The Pros and Cons of Leaving Insurers’ Provider Panels
More and more physicians are examining whether they should remain on an insurance company’s provider panel. Some physicians are realizing the benefits of becoming an out-of-network provider rather than remaining on the insurance company’s provider panel. The major benefit of being an out-of-network provider is the reimbursement rates are higher plus the physician avoids the billing and payment headaches. However, one must examine the risks as well.
- Often out-of-network providers have better reimbursement rates than comparable in-network rates.
- The practice avoids the time and expense of submitting claims and fighting over reimbursements.
- The patient may value the more direct contact with the practice biller without an insurer intervening.
- Plan enrollees using a nonparticipating provider often have higher deductibles, copays and coinsurance payments.
- Being on an insurance panel and being in the plan’s provider directory may be a good source of new patients. New patients may not be able to find you without being on their panel.
- Some contracts have anti-assignment clauses requiring reimbursements go first to the patients. Patient collections may be difficult and unpleasant if a patient receives the reimbursement first.
- Existing patients may leave if you no longer are on an insurers’ panel. It may also cause confusion with existing patients.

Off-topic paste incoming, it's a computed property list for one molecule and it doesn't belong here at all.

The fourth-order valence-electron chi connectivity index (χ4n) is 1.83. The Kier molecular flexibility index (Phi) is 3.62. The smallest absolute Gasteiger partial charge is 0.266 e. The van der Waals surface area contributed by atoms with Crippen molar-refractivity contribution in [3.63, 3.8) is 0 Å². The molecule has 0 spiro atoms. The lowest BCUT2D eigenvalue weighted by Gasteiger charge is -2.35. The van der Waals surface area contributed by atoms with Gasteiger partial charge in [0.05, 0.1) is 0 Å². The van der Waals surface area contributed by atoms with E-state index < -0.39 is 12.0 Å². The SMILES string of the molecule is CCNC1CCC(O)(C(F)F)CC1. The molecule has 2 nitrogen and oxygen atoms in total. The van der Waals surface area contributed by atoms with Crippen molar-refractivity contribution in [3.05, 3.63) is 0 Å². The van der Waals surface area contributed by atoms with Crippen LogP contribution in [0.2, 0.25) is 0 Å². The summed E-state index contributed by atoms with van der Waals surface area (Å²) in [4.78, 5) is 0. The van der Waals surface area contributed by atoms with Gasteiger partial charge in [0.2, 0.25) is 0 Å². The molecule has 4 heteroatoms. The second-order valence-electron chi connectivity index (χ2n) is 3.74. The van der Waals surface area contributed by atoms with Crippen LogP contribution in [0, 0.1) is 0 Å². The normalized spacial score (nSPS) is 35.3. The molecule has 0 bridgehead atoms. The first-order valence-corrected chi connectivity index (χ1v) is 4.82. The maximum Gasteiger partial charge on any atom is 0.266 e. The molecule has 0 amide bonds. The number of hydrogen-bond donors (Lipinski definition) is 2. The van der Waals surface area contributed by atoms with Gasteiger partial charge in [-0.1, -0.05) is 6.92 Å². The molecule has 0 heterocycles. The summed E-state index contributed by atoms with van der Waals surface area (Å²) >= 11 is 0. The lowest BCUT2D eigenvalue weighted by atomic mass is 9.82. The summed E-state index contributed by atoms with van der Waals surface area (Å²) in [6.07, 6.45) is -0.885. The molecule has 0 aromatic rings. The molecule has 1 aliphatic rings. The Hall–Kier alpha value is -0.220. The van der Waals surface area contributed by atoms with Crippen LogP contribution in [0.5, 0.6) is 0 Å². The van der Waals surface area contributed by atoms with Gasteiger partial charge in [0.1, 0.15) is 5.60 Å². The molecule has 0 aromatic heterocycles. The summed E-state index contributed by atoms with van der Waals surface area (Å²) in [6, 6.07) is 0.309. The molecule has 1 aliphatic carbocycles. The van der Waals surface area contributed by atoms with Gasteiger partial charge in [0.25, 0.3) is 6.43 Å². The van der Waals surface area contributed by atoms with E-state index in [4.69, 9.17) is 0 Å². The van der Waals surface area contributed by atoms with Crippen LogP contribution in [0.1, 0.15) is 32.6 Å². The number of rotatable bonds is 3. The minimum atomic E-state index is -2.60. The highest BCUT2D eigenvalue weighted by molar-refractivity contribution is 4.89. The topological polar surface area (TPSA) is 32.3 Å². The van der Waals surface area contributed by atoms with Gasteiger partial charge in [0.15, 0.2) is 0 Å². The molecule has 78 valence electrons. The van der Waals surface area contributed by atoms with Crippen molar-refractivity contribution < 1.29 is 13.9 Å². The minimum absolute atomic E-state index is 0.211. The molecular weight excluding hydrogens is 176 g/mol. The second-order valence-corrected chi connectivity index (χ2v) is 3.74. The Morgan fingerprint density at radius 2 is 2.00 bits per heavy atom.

The Legal Issues
There are also legal issues to consider in changing your status and becoming an out-of-network physician.
- Must you inform patients of the change in status? The general consensus is yes, even though some may leave the practice.
- Many states, as well as Medicare, have prohibited balance billing (the practice of billing patients for the difference between a health care plan’s payment and a physician’s full charges) by in-network providers. But, in general, they do not apply this prohibition to out-of-network physicians. Medicare does impose a 15% cap on balance billing by “nonparticipating” physicians.
Without a contract, most courts impose a reasonableness standard on payment amounts. Some courts have held that a plan cannot unilaterally pay an out-of-network provider the same amount he or she previously received when in-network. Moreover, most court decisions have supported a payor’s refusal to honor an assignment of benefits to an out-of-network provider.
Proceed with Caution
Before leaving an insurer’s provider panel, seek advice from both your legal counsel and your peers. For additional help, contact Nicki Chalik at 312.670.7444.